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Bonus Some Links

Richard Epstein exposes the Trump administration’s immigration insanity.  A slice:

Trump uses exaggerated rhetoric when he cries out “we don’t want ‘em here,” referring to radical Islamic terrorists. Sadly, his proposal does nothing to respond to the homegrown terrorist threats that could increase as a result of the obvious anti-Muslim tone of these orders. It is good that Christians from the seven targeted nations may well be allowed in, but it is dangerous, even scandalous, to keep Muslims out when they have also been persecuted. It is doubly so for those who aided the United States in its own war efforts in the Middle East. Trump speaks as if the only people who will be kept out are “foreign nationals who intend to commit terrorist attacks in the United States.” But sadly, his position exposes innocent people to a heightened risk of terrorism in their home countries.

Writing in the New York Times, Cato’s David Bier makes the case that Trump’s immigrant ban is illegal.

Towson University economist (and GMU Econ alum) Howie Baetjer explains the folly of Trump’s proposed wall and tariffs.

Richard Ebeling is rightly critical of Trump’s dangerous and ignorant economic nationalism.

Alan Reynolds offers good reasons for opposing the GOP’s proposed “border-adjustment” tax scheme.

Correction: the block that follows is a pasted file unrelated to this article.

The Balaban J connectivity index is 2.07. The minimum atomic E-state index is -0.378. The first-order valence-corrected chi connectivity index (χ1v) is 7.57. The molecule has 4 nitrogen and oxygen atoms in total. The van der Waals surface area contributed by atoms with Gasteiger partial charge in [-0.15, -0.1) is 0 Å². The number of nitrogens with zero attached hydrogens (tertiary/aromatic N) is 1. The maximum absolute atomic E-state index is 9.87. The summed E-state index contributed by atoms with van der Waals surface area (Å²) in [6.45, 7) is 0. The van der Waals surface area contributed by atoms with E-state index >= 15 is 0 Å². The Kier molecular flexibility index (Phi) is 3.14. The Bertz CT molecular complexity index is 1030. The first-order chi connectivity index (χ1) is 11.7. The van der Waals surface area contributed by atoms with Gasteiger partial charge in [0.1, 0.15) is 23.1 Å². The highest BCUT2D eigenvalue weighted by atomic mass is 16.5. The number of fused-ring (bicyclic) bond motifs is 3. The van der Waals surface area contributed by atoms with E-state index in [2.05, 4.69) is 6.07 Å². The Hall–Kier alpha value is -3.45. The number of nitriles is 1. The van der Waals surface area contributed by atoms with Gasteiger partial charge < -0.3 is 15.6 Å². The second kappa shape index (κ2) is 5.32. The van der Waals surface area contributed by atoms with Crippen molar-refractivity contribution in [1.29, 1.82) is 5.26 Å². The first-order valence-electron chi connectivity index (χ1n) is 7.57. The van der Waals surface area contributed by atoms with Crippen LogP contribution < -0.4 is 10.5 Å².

It is good and humane that the Koch network continues to work hard for reforming America’s cruel and unfair system of criminal justice.

My colleague Bryan Caplan identifies the useful insurance function of keeping government limited – and a reason why this insurance is too little used.  A slice:

So why are the limits on government so weak?  I blame myopia.  Limited government helps everyone in the long-run, but immediately hurts the ruling party.  They fought hard to win power; now that they have it, they yearn to flex their muscles.  Logically, they could support limited government starting ten years from now (“Lord, grant me chastity and continence, but not yet”), but that’s not very exciting compared to riding the wave today.  The insurance of limited government would make most of our lives better, but sadly, it’s not sexy.


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